It is difficult to see how anyone besides Joseph Smith who would unilaterally declare, “we withdraw fellowship from them.”

1 July 1842 (T&S 3/17)

Following an editorial signed by William Law, “Ed” again makes remarks about Nauvoo.[25]

Joseph addresses remarks on the John C. Bennett affair, noting that “It becomes my duty to lay before the Church of Jesus Christ of Latter Day Saints, and the public generally, some important facts relative to the conduct and character of Dr. JOHN C. BENNETT….” Joseph signs his remarks with his full name–not surprisingly, since he is here acting in his role as Church president and civic official to “The Church of Jesus Christ of Latter Day Saints and to all the honorable part of the community.”[26]

15 July 1842 (T&S 3/18)

Another editorial is again signed “ED,” on “the Government of God,” which History of the Church 5:65 attributes to Joseph. Immediately following, “ED” gives us an article on “American Antiquities,” discussing areas as diverse as Canada, the United States, Florida, the Mississippi, and Guatemala as providing evidence for the Book of Mormon. Specifically mentioned is Stephens and Catherwood’s book about Central American ruins. The final paragraph reads:

If men, in their researches into the history of this country, in noticing the mounds, fortifications, statues, architecture, implements of war, of husbandry, and ornaments of silver, brass, &c. were to examine the Book of Mormon, their conjectures would be removed, and their opinions altered; uncertainty and doubt would be changed into certainty and facts; and they would find that those things that they are anxiously prying into were matters of hisy would find their conjectures were more than realized — that a great and a mighty people had inhabited this continent — that the arts sciences and religion, had prevailed to a very great extent, and that there was as great and mighty cities on this continent as on the continent of Asia. Babylon, Ninevah, nor any of the ruins of the Levant could boast of more perfect sculpture, better architectural designs, and more imperishable ruins, than what are found on this continent. Stephens and Catherwood’s researches in Central America abundantly testify of this thing. The stupendous ruins, the elegant sculpture, and the magnificence of the ruins of Guatamala, and other cities, corroborate this statement, and show that a great and mighty people — men of great minds, clear intellect, bright genius, and comprehensive designs inhabited this continent. Their ruins speak of their greatness; the Book of Mormon unfolds their history. — ED. [27]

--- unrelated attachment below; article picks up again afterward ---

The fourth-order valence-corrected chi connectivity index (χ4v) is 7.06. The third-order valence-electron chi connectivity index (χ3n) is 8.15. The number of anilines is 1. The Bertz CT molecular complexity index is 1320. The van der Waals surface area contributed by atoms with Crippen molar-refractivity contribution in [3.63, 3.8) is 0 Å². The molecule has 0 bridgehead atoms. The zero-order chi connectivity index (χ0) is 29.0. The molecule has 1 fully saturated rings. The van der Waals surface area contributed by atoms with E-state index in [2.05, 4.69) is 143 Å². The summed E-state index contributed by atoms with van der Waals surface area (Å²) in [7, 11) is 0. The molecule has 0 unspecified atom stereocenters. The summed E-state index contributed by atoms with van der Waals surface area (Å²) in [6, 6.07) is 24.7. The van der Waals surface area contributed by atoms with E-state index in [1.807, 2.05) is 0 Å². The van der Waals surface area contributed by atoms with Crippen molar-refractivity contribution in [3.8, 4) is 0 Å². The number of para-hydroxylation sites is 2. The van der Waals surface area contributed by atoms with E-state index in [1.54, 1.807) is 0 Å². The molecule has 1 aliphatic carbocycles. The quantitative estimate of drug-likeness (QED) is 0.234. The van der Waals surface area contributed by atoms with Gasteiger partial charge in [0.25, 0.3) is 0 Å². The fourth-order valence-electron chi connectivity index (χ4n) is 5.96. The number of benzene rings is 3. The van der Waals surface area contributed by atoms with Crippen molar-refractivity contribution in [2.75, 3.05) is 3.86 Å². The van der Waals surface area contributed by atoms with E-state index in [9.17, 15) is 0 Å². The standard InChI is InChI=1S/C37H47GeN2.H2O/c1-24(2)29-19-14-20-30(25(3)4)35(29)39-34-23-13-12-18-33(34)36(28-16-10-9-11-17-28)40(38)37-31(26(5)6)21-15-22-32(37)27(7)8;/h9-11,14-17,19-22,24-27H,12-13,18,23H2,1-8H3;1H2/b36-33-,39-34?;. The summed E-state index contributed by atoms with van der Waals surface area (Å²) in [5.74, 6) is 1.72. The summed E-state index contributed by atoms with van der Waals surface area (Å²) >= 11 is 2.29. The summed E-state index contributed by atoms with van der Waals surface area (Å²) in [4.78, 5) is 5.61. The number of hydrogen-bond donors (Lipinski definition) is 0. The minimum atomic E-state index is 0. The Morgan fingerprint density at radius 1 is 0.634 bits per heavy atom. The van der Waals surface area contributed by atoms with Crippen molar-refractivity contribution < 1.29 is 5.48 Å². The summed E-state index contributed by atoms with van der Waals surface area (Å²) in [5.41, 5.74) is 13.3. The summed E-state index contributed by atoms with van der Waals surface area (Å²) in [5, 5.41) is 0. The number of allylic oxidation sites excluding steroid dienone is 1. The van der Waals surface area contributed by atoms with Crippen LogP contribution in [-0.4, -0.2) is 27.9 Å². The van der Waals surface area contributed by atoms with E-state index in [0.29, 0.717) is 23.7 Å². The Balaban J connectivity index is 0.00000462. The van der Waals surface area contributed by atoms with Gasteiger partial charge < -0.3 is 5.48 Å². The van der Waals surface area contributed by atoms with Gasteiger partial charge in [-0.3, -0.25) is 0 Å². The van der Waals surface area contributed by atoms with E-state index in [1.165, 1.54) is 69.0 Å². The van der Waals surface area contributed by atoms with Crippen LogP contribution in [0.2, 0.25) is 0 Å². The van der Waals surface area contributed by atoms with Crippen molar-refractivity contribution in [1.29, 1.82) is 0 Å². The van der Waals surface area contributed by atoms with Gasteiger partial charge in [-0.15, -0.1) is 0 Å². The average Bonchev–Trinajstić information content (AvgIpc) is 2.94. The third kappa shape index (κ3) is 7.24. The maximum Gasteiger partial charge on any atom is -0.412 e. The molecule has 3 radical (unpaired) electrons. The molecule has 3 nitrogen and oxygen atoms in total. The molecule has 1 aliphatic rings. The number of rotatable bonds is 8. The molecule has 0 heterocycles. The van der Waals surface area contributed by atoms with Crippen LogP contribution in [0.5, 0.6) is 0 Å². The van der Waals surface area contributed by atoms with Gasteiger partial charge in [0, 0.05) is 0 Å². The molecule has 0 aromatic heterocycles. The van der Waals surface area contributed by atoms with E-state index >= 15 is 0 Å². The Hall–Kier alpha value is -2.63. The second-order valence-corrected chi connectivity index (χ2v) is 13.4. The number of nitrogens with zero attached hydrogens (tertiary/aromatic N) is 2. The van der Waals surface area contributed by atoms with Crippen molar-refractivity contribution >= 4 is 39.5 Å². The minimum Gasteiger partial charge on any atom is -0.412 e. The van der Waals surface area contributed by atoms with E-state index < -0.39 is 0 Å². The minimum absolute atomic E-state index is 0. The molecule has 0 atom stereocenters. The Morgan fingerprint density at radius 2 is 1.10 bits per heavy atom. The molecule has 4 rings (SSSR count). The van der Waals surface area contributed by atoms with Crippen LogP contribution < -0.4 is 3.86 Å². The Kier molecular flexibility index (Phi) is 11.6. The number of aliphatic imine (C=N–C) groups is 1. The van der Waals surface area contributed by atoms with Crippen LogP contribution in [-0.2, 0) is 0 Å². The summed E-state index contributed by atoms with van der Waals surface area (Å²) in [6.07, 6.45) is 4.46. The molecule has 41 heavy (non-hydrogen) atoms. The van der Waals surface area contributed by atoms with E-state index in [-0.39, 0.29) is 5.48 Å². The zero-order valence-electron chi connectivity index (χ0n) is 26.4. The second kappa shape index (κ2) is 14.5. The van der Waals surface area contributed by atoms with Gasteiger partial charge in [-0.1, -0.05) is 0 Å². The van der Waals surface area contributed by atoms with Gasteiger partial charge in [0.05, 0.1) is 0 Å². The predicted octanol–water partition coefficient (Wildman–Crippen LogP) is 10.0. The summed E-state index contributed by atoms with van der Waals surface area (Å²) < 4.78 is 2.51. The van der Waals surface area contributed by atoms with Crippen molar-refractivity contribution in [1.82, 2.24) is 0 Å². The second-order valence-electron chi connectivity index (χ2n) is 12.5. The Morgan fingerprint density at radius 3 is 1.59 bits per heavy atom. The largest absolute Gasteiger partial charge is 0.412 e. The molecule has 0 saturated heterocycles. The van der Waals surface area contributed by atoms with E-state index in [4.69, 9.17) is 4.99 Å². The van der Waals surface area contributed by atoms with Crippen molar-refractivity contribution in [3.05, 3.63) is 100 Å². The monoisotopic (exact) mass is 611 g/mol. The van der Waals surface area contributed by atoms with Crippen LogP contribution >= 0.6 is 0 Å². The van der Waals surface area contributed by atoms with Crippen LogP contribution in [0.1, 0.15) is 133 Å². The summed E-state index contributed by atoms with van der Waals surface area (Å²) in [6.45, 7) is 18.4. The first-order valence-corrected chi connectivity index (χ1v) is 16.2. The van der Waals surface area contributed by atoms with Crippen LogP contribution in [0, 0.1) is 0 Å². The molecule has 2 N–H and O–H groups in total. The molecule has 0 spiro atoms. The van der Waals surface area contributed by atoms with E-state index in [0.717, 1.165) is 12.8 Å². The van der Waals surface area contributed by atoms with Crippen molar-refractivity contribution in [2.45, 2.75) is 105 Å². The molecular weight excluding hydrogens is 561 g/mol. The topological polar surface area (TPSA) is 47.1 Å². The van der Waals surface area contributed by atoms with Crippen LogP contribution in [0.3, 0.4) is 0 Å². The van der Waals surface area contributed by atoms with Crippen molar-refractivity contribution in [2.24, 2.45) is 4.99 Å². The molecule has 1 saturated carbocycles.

In this edition, Joseph also signs his name (with other leaders and apostles) about the disciplinary action taken against a Church member. This is a reproduction of a Church document, not something written as editor.[28]

1 August 1842 (T&S 3/19)